☰ Quivis - whoever, whatever
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Quivis now focusses on my LINKLATER forebears, including Boissard, Soundy, Melville, Bell, Irvine, McLelland, Flint, and Roxburgh among my immediate ancestors. My GEDCOM contains records of approximately 300 individuals bearing some 80 different surnames and extends back to the mid-18th C. This section also includes a lot of background and historical information on Orkney in general and Sandwick, West Mainland, in particular. My paternal grandfather and great-grandfather, Arthur David and James Stevens Linklater respectively, have sections to themselves.
Documents in my possession relating to the Island of HERM under the ownership of JAMES STEVENS LINKLATER from 1884-9. James Stevens Linklater [1850-1899] was Arthur David Linklater's father and my great-grandfather.
Orkney Timeline is a pay-to-download PDF summary of major events in Orkney over the last 380 million years. It is formatted to print as an A5 booklet, i.e. twelve A5 sheets printed on both sides which, when folded in half, form a pocket-sized booklet of 44 pps plus the illustrated cover. Ideal for revision in the pub. An A4 map with the principle sites mentioned in the text is included. Costs a quid - if you know what that is.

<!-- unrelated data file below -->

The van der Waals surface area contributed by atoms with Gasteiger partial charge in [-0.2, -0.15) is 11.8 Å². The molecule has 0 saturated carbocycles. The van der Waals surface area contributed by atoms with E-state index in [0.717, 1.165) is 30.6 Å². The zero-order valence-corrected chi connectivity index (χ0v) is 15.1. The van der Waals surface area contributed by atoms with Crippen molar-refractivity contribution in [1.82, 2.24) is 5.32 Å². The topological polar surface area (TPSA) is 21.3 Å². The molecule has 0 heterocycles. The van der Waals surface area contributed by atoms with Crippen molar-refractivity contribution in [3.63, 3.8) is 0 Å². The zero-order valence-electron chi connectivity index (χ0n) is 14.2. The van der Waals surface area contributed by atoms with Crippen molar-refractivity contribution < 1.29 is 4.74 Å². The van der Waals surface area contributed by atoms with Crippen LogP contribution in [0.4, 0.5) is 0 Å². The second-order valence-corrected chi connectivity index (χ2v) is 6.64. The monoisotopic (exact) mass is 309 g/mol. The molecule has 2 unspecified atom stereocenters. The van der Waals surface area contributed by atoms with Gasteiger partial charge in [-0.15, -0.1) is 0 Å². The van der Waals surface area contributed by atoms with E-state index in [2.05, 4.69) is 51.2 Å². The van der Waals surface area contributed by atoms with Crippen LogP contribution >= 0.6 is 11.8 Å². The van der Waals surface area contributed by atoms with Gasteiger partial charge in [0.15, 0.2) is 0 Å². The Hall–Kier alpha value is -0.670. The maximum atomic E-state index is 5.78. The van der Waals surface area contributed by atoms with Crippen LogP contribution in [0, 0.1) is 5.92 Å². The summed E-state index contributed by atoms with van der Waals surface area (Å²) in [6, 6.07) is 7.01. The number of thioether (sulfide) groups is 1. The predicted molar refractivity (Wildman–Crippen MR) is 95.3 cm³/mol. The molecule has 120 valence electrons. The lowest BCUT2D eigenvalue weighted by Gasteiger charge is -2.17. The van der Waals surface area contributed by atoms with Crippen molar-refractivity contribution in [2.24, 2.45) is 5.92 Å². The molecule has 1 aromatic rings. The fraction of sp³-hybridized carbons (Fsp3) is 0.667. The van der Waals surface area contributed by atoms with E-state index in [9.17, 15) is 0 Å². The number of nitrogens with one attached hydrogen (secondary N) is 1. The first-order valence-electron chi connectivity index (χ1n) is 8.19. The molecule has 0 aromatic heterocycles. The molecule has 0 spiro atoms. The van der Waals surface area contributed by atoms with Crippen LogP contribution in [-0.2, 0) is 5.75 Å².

The Life of Captain ARTHUR DAVID LINKLATER [1879-1955], my grandfather, together with his Sailing Journals covering three voyages as an apprentice aboard the barque ‘BRITISH PRINCESS’ 1895-1900. There is a lot of background information on the great age of sail, pilotage of the River Hooghli, Cape Horn, a nautical glossary and much else besides. As the Journals are unpublished, access to the bulk of them is restricted to immediate family.
Robin Linklater, my brother, describes himself as a “theatre designer specializing in costume and scenery for Baroque Opera, prop and puppet maker, painter, draughtsman and teacher.” He is a craftsman who, inter alia, makes bronze figurines, binds books, paints, carves and decorates woodwork indcluding puzzles and toys, and makes other collectable treen out of British timber from historic sources. Don't take my word for it - or his - but see for yourself!
TURNERY & TREEN - the bulk of what was Designlink. Mainly things wooden, especially turnery and bowls made from green apple (see KILVERT for the ‘how’), and calligraphy and heraldry on wood. But I now find myself increasingly in sympathy with the opening of Eliot's ‘Ash-Wednesday’ see
If you were looking for DESIGNLINK but couldn't find what you were looking for that's because Designlink is a shadow of its former self. What was Designlink is now QUIVIS. For Turnery & Treen use the link above.